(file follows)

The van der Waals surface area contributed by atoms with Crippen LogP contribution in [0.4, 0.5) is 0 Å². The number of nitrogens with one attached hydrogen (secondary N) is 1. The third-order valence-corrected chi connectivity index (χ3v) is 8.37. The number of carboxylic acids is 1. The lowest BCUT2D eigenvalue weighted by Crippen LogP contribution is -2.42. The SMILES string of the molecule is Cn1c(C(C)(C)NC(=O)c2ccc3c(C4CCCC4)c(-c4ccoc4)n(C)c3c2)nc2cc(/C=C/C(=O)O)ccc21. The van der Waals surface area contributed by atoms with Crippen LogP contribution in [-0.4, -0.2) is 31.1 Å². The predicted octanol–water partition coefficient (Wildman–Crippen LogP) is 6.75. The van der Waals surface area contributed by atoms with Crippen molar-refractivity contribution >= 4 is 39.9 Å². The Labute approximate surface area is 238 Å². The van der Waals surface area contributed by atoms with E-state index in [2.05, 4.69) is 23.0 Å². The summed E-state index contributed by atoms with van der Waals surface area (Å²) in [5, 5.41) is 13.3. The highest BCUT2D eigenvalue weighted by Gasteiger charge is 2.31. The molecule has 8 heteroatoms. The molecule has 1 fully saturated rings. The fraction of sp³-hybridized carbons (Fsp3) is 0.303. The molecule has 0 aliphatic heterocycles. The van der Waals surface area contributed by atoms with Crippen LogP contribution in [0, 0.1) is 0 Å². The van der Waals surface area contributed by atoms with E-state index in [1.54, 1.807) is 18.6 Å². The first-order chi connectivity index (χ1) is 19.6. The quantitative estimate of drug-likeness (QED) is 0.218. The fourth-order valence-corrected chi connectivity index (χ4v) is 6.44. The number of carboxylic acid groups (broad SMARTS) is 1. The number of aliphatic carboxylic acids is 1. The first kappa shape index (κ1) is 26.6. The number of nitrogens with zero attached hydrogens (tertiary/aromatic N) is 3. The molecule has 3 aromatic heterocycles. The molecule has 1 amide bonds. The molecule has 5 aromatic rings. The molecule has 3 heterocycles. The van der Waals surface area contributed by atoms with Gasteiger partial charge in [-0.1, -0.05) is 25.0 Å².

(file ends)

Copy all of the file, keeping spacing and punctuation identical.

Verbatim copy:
The van der Waals surface area contributed by atoms with Crippen LogP contribution in [0.4, 0.5) is 0 Å². The number of nitrogens with one attached hydrogen (secondary N) is 1. The third-order valence-corrected chi connectivity index (χ3v) is 8.37. The number of carboxylic acids is 1. The lowest BCUT2D eigenvalue weighted by Crippen LogP contribution is -2.42. The SMILES string of the molecule is Cn1c(C(C)(C)NC(=O)c2ccc3c(C4CCCC4)c(-c4ccoc4)n(C)c3c2)nc2cc(/C=C/C(=O)O)ccc21. The van der Waals surface area contributed by atoms with Crippen LogP contribution in [-0.4, -0.2) is 31.1 Å². The predicted octanol–water partition coefficient (Wildman–Crippen LogP) is 6.75. The van der Waals surface area contributed by atoms with Crippen molar-refractivity contribution >= 4 is 39.9 Å². The Labute approximate surface area is 238 Å². The van der Waals surface area contributed by atoms with E-state index in [2.05, 4.69) is 23.0 Å². The summed E-state index contributed by atoms with van der Waals surface area (Å²) in [5, 5.41) is 13.3. The highest BCUT2D eigenvalue weighted by Gasteiger charge is 2.31. The molecule has 8 heteroatoms. The molecule has 1 fully saturated rings. The fraction of sp³-hybridized carbons (Fsp3) is 0.303. The molecule has 0 aliphatic heterocycles. The van der Waals surface area contributed by atoms with Crippen LogP contribution in [0, 0.1) is 0 Å². The van der Waals surface area contributed by atoms with E-state index in [1.54, 1.807) is 18.6 Å². The first-order chi connectivity index (χ1) is 19.6. The quantitative estimate of drug-likeness (QED) is 0.218. The fourth-order valence-corrected chi connectivity index (χ4v) is 6.44. The number of carboxylic acid groups (broad SMARTS) is 1. The number of aliphatic carboxylic acids is 1. The first kappa shape index (κ1) is 26.6. The number of nitrogens with zero attached hydrogens (tertiary/aromatic N) is 3. The molecule has 3 aromatic heterocycles. The molecule has 1 amide bonds. The molecule has 5 aromatic rings. The molecule has 3 heterocycles. The van der Waals surface area contributed by atoms with Gasteiger partial charge in [-0.1, -0.05) is 25.0 Å².